• reduced glutathione protects against oxidant injury by catalyzing the breakdown of compounds such as H2O2
      • It is a recessive X-linked trait
      • it places males at higher risk for symptomatic disease.
      • two variants-  G6PD and G6PD Mediterranean,
      • G6PD deficiency offers  protective effect against Plasmodium falciparum malaria.
      • older red cells are much more prone to hemolysis than younger ones.
      • common triggers of episodic hemolysis
        • viral hepatitis, pneumonia, and typhoid
        • oxidant drugs
          • antimalarials (e.g., primaquine and chloroquine),
          • sulfonamides
          • nitrofurantoins,
        • fava bean in Mediterranean variant
    • Uncommonly, G6PD deficiency presents as neonatal jaundice or a chronic low-grade hemolytic anemia in the absence of infection or known environmental triggers.
    • Oxidants cause both intravascular and extravascular hemolysis in G6PD-deficient individuals.
    • Heinz bodies
      • Exposure of G6PD-deficient red cells to high levels of oxidants causes the cross-linking of reactive sulfhydryl groups on globin chains
      • Globin chains become denatured and form membrane-bound precipitates known as Heinz bodies
      • These are seen as dark inclusions within red cells stained with crystal violet
      • Heinz bodies can damage the membrane sufficiently to cause intravascular hemolysis.
    • Bite cells
      • As inclusion-bearing red cells pass through the splenic cords, macrophages pluck out the Heinz bodies
      • As a result of membrane damage, some of these partially devoured cells retain an abnormal shape, appearing to have a bite taken out of them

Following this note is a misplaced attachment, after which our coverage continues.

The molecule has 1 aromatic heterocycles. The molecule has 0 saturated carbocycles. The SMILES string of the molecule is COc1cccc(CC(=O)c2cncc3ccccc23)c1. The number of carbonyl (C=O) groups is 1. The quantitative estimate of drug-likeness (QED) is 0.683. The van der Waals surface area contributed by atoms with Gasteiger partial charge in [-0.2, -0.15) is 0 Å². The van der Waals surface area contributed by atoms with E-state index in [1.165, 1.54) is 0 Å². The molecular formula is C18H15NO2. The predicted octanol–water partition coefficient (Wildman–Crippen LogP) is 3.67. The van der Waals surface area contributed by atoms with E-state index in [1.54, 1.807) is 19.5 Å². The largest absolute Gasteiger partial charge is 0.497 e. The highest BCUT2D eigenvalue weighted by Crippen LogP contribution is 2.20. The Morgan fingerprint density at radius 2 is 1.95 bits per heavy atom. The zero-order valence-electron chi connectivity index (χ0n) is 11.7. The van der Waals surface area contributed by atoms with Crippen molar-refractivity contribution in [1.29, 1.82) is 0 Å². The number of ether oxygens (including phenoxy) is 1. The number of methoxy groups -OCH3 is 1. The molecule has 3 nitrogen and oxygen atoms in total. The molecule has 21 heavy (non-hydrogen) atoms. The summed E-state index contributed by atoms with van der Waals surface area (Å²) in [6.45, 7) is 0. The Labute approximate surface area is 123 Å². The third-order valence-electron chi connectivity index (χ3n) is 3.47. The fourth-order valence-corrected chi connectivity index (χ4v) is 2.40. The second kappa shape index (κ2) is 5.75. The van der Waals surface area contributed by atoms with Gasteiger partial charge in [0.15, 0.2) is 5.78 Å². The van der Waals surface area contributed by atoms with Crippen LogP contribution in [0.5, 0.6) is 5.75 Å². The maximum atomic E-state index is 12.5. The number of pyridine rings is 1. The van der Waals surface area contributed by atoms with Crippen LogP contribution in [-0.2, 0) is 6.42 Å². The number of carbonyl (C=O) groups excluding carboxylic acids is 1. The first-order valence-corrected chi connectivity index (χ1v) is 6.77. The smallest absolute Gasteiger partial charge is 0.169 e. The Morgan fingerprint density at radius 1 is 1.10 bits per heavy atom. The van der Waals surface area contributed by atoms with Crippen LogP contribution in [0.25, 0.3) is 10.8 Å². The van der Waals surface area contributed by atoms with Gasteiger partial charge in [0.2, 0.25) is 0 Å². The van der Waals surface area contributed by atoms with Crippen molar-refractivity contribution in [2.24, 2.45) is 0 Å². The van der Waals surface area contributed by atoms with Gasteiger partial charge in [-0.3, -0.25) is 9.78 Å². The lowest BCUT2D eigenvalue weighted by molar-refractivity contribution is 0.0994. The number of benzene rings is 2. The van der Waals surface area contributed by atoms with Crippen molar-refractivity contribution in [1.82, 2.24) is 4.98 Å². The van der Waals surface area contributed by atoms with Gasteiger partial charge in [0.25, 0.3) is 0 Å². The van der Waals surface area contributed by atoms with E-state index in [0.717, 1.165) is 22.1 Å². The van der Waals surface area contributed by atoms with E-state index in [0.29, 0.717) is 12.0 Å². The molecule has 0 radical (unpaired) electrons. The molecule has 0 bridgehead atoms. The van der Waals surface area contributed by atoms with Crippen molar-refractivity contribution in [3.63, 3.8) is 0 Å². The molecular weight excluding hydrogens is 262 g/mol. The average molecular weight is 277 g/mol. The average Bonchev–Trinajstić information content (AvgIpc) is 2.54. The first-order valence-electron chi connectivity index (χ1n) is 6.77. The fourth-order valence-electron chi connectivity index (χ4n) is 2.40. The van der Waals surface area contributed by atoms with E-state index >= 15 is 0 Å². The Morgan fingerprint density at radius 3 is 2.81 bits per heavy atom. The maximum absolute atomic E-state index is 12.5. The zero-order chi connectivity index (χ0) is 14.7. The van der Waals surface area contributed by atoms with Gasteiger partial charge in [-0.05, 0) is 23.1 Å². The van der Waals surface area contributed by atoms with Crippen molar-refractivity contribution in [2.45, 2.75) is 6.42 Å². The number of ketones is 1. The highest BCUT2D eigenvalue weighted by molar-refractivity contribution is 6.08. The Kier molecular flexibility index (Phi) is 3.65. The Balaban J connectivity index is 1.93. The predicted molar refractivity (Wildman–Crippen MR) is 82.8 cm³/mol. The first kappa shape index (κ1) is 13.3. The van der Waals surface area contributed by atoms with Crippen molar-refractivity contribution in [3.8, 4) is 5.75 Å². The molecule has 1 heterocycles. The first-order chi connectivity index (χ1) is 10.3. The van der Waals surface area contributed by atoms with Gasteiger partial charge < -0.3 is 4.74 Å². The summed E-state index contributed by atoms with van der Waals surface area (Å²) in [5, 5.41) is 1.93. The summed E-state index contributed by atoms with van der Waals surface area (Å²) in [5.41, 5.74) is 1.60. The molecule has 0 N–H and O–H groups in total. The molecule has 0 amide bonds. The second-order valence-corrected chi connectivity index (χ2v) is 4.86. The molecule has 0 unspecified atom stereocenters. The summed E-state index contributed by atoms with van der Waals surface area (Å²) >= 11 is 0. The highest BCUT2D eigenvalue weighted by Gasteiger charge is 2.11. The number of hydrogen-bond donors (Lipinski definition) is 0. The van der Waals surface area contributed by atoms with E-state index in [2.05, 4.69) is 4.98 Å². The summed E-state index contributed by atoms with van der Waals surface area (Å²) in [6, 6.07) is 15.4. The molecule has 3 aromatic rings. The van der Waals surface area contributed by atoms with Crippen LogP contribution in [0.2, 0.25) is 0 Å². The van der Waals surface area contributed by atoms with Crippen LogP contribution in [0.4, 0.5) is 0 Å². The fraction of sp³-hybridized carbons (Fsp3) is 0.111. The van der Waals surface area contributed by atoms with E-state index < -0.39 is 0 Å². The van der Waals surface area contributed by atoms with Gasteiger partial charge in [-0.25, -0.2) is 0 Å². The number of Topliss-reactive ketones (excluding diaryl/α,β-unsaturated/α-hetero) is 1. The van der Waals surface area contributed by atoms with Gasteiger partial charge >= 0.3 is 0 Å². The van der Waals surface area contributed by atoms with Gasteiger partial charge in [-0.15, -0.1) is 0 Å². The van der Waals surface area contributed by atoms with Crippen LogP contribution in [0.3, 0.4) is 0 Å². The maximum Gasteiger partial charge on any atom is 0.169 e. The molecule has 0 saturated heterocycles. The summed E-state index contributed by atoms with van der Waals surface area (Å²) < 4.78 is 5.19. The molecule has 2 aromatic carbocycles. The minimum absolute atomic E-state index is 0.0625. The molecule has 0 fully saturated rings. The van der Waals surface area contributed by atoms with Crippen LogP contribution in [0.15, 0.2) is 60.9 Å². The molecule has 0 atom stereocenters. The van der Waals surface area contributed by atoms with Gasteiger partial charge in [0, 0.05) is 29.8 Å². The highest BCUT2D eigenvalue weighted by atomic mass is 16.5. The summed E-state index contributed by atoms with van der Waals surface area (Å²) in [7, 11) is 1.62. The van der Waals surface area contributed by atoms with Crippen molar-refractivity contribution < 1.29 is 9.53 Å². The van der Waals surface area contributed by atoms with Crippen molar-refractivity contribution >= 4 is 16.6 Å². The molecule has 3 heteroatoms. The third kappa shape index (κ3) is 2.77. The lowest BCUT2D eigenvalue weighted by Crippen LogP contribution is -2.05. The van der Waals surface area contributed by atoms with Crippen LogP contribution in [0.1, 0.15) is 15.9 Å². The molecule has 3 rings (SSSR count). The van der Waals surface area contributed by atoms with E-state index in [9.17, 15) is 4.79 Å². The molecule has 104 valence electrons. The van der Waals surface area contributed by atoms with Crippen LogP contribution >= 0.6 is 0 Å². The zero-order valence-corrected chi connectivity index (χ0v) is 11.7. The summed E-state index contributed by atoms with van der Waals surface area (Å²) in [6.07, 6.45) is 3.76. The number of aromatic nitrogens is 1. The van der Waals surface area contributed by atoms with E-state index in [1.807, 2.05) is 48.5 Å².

• Spherocytes are seen
      • Both bite cells and spherocytes are trapped in splenic cords and removed rapidly by phagocytes.
      • hemolysis tends to be greatest in G6PD Mediterranean variant.
      • Since only older red cells are at risk for lysis, the episode is self-limited,.
      • Since hemolytic episodes occur intermittently, features related to chronic hemolysis (e.g., splenomegaly, cholelithiasis) are absent.


    Hemolytic Anemia
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    Disclaimer: The medical information contained herein is intended for physician medical licensing exam review purposes only, and are not intended for diagnosis of any illness. If you think you may be suffering from any medical condition, you should consult your physician or seek immediate medical attention.)
    Hemolytic Anemia
    WAHA Warm Autoimmune Hemolytic Anemia AIHA
    There are two models for this: the hapten model and the autoantibody model. The hapten model proposes that certain drugs, especially penicillin and cephalosporins, will bind to certain proteins on the red cell membrane and act as haptens (small molecules that can elicit an immune response only when attached to a large carrier such as a protein; the carrier may be one that also does not elicit an immune response by itself). Antibodies are created against the protein-drug complex, leading to the destructive sequence described above. The autoantibody model proposes that, through a mechanism not yet understood, certain drugs will cause antibodies to be made against red blood cells which again leads to the same destructive sequence.